In a sermon, you need to gain attention, introduce the passage, explain the passage, challenge the things that say “dismiss what the pastors saying”, the idols of our hearts and the defeater beliefs. And you need to show why this all matters and relate it to life, and show how the cross relates to this issue. Showing how the cross relates is huge. Ultimately, the purpose of every sermon is not to give information and general instruction but to preach the gospel and make it real to the heart. You have to get to the cross. I would say that it’s not a sermon if Christ isn’t preached. It’s a teaching, an encouragement, a speech, but not a sermon unless you get to the gospel and show how, because of the cross the thing we’re looking at (whatever it is), looks different.

Now here’s the challenge to those that grew up on the short sermon. This takes time. Moving through this is what the bible says, this is why you should believe this, and applying it is not a quick process. But if you don’t, people (especially young post-moderns) will dismiss what you are saying out of hand. They’ll say, “it doesn’t square”, and move on. This means you have to be fiercely apologetic, you have to show them why they should accept what the bible is saying. You need to make arguments that make them engage. Show them that they can’t just dismiss out of hand what they don’t want to hear. Think of it this way. If you lay a charge of dynamite on a rock face, and blow it up, you sheer off the face of the rock, but don’t blow it up. But if you drill a hole into that rock, if you bore down, then put that same charge in, it blows the rock apart. In preaching, if I just say “This is what the bible says, accept it”, or just make a straight appeal to the heart, no one is changed.[iii] But if I drill down, with an argument, “Here is what the authoritative word of God says”, if I show why they should believe the truth we are looking at, show why the beliefs and assumptions that they have unwittingly picked up from culture are wrong, and if I dig down and confront the defeater beliefs and the idols, saying, “here’s is why it is true…. You know it’s true---- look at the proof ”, and then, I get to the heart, through the cross, that changes us (Thank you Tim Keller for teaching me this. As a pastor, I’m still learning how to do this better and better. Some weeks I do well, some I don’t). But according some of the people who have studied this far more than I, people that have had successful ministry to postmoderns- (such as Keller, such as the people who are running Resurgence and Acts 29 conferences) that’s how you get to postmoderns. People in their teens, 20’s, 30’s, and even creeping into the early forties. This isn’t a quick 20 min and out the door.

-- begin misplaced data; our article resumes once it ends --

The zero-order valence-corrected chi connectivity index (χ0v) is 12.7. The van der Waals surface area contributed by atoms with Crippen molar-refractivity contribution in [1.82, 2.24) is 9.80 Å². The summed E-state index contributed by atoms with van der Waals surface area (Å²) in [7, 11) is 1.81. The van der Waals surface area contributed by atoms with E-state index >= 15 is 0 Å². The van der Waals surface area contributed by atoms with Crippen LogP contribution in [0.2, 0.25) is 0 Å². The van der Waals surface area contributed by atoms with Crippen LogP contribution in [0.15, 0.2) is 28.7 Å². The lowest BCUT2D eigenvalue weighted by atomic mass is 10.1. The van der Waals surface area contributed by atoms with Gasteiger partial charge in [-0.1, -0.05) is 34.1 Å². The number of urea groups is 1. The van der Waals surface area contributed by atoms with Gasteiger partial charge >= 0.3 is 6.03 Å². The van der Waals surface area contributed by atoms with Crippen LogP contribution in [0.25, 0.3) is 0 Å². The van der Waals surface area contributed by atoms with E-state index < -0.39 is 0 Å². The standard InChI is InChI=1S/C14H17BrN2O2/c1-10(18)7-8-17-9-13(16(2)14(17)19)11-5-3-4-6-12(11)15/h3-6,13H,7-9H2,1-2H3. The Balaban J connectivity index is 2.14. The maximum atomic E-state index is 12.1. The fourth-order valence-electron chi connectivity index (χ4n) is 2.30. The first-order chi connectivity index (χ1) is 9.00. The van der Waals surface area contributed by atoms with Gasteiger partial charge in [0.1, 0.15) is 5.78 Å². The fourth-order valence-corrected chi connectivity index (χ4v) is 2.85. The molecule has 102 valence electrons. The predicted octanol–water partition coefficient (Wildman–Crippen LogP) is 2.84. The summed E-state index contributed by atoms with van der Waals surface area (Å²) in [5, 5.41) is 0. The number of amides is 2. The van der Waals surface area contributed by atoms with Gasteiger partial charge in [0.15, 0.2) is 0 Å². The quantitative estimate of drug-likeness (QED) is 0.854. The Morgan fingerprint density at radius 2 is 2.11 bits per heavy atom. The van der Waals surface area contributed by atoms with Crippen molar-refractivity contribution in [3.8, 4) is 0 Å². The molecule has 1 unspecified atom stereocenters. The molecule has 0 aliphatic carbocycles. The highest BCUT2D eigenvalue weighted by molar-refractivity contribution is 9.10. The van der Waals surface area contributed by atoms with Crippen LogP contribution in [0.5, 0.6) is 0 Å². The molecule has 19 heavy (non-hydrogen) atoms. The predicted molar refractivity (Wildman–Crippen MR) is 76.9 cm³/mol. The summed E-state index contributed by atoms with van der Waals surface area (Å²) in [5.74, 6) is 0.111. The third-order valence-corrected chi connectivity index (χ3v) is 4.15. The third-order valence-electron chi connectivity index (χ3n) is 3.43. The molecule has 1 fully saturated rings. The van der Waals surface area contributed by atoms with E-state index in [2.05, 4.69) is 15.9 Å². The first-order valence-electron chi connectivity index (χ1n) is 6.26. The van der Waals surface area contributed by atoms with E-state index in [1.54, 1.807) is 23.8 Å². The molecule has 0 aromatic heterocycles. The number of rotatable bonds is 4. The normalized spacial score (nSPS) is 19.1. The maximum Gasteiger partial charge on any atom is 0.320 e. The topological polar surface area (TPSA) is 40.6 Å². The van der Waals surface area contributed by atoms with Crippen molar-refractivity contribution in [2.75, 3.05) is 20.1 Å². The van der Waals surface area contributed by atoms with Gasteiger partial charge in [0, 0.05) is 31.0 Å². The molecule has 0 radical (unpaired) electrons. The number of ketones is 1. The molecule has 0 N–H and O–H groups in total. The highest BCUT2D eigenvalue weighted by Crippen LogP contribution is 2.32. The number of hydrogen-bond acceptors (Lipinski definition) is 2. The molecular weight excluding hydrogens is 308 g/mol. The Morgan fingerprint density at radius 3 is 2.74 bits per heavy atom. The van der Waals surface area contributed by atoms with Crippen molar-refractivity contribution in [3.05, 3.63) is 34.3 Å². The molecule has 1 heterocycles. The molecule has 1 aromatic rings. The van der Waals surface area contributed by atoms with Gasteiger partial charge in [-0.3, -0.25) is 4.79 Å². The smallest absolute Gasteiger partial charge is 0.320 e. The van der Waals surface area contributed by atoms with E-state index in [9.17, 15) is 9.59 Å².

And here’s the thing, younger people aren’t interested in short quick stuff. Some of the most downloaded sermon Podcasts are people like John Piper, Tim Keller, Mark Driscoll, Matt Chandler, Tullian Tchividjian. This isn’t the soft mushy stuff. They give you meat. Younger generations, for all their problems with the idea of truth, hunger to hear answers and certainty in an uncertain world, and they want to grow and go deep. They crave it even if they cant articulate it, is my observation.